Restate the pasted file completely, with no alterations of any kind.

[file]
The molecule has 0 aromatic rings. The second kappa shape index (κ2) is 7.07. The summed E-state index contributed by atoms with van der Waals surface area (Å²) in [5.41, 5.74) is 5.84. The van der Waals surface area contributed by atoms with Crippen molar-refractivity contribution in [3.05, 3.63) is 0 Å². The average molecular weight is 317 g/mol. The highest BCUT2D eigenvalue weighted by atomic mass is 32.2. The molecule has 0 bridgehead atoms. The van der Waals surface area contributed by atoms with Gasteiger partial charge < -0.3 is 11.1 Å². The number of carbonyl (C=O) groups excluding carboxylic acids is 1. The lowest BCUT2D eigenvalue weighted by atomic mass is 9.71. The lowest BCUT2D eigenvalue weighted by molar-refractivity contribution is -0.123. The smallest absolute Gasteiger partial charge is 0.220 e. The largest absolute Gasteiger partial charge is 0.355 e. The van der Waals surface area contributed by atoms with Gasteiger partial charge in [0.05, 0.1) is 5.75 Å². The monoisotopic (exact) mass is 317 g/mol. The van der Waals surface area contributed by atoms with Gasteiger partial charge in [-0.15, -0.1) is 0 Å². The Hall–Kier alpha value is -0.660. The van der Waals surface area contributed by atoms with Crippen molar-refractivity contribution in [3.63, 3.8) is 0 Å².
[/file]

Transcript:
The molecule has 0 aromatic rings. The second kappa shape index (κ2) is 7.07. The summed E-state index contributed by atoms with van der Waals surface area (Å²) in [5.41, 5.74) is 5.84. The van der Waals surface area contributed by atoms with Crippen molar-refractivity contribution in [3.05, 3.63) is 0 Å². The average molecular weight is 317 g/mol. The highest BCUT2D eigenvalue weighted by atomic mass is 32.2. The molecule has 0 bridgehead atoms. The van der Waals surface area contributed by atoms with Gasteiger partial charge < -0.3 is 11.1 Å². The number of carbonyl (C=O) groups excluding carboxylic acids is 1. The lowest BCUT2D eigenvalue weighted by atomic mass is 9.71. The lowest BCUT2D eigenvalue weighted by molar-refractivity contribution is -0.123. The smallest absolute Gasteiger partial charge is 0.220 e. The largest absolute Gasteiger partial charge is 0.355 e. The van der Waals surface area contributed by atoms with Gasteiger partial charge in [0.05, 0.1) is 5.75 Å². The monoisotopic (exact) mass is 317 g/mol. The van der Waals surface area contributed by atoms with Gasteiger partial charge in [-0.15, -0.1) is 0 Å². The Hall–Kier alpha value is -0.660. The van der Waals surface area contributed by atoms with Crippen molar-refractivity contribution in [3.63, 3.8) is 0 Å².